David Ross is one of the best, if not the best, backup catchers in all of baseball. You don't really expect a lot from your backup. Maybe 150-200 at bats of .700 OPS ball, and you'll be content with that. Ross takes things to a whole new level. Ross has spent the last two seasons with the Braves, and recently re-upped for two more, and by the time those two contracts are up, he'll only have made $6.25 million, or less than what the six highest paid catchers have made on average person season this decade. A pretty good deal, if you ask me. But what really makes Ross so valuable?
Ross has been a fantastic hitter with the Braves, in both 2009 and 2010. In 2009, he posted an .888 OPS and .234 ISO to go along with a 13.9% walk rate (above his career mark), and a 30.5% K rate (slightly above his career mark). Ross remained consistent in 2010, with his OPS only slightly falling to .871, and his ISO falling to .190, one of the lower rates of his career. But it's in the rate stats where he shined. Ross' walk rate remained constant at 13.8%, while his strikeout rate fell to 23.1%, the second lowest mark of his career.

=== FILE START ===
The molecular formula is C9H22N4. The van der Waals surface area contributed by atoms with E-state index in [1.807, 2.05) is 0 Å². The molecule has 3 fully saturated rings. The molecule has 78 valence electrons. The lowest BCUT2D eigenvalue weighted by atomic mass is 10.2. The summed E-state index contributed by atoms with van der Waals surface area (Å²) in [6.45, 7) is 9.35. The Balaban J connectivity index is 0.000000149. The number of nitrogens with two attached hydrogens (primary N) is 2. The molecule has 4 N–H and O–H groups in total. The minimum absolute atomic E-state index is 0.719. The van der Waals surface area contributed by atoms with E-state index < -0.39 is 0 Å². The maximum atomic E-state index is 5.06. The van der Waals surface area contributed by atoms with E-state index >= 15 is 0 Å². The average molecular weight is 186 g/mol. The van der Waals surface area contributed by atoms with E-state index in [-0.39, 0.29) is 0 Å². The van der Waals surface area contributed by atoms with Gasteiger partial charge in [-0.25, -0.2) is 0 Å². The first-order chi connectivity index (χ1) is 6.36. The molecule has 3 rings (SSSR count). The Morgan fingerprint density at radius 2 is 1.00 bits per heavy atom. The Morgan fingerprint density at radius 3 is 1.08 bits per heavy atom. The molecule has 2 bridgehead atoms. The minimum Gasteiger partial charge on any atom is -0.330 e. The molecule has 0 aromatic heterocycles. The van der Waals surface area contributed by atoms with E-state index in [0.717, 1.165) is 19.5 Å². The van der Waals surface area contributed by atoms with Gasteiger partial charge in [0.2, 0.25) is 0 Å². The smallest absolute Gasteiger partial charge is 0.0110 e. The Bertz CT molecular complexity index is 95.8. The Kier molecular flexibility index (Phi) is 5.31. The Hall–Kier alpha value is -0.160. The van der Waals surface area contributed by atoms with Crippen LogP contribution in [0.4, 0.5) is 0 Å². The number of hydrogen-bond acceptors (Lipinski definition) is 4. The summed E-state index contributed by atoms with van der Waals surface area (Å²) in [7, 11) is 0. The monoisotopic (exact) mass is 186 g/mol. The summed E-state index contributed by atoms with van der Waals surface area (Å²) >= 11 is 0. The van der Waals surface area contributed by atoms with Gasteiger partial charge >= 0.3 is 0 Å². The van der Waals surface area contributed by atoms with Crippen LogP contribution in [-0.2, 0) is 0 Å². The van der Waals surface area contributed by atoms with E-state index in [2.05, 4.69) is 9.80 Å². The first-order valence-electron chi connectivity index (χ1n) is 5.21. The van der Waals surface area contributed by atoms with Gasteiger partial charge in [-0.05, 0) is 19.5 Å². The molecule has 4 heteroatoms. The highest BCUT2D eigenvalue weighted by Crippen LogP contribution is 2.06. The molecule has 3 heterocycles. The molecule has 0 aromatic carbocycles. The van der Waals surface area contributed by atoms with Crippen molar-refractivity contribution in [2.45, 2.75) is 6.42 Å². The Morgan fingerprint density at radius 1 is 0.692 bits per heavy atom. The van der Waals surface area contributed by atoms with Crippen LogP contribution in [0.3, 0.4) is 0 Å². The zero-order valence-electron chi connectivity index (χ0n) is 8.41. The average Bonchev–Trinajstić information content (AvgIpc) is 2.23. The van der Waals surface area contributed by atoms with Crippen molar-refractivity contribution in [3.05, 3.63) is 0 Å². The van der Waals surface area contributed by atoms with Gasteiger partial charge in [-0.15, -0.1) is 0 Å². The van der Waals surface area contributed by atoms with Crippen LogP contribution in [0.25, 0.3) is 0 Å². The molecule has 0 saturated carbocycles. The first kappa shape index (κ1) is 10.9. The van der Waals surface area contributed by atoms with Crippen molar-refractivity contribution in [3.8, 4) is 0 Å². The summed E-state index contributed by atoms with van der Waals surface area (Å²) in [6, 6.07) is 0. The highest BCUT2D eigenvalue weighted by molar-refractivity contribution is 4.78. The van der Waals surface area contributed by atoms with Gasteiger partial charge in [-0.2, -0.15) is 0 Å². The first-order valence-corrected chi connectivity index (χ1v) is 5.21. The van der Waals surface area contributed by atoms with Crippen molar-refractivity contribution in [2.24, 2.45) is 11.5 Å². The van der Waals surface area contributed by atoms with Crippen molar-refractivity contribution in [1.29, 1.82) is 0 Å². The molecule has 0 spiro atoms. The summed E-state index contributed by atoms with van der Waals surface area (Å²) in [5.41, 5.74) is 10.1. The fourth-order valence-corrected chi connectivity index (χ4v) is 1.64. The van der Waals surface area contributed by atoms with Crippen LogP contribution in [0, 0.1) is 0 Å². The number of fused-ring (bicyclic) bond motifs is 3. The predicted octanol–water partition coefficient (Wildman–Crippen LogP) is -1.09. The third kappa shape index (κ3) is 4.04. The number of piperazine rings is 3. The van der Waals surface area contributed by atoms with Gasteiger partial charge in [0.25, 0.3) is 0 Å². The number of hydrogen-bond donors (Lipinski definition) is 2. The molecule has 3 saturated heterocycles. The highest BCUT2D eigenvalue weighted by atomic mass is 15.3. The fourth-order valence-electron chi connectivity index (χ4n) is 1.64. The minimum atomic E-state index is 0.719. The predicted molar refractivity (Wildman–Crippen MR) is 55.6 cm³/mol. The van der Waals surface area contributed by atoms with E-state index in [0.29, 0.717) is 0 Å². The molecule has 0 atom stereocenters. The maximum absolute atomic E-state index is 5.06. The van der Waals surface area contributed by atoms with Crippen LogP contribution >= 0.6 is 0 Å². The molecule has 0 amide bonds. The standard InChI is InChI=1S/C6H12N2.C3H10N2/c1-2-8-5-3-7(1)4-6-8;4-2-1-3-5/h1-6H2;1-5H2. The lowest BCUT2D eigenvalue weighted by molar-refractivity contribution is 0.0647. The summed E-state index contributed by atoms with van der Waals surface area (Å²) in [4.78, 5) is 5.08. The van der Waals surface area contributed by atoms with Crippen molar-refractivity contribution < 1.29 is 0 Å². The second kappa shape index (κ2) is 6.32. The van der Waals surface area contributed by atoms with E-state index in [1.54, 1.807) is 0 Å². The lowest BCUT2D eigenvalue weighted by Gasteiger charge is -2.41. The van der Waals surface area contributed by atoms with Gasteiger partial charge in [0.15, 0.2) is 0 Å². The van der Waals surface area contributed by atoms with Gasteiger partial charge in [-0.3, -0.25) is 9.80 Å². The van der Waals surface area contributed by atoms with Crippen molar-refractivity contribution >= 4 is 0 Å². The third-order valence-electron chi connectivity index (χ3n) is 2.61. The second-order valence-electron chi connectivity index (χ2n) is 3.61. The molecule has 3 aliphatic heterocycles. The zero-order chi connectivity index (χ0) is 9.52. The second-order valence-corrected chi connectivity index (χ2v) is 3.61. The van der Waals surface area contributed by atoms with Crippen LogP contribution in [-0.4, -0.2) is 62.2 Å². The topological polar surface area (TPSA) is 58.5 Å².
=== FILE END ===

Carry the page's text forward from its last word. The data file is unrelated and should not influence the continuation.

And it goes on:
The 3.6 WAR Ross has put up over the last two seasons is good for 7th on the team offensively (keep in mind, this is a backup catcher). He's also done all that in 103 games. Jason Heyward is the only Brave hitter to put up at least 2 WAR in under a full season's worth of at bats over the past two seasons.
I'm not saying Ross is just as good as Brian McCann. That's silly. But what I am saying, is that if the Braves need to give McCann a day off, they're in great hands with Ross behind the dish. They're not totally screwed, like the Phillies usually are with Brian Schneider or the Yankees are with Francisco Cervelli. Ross could start on probably about half of the teams in the league, and he took less money to be a backup in Atlanta. That's the kind of guy I want on my team.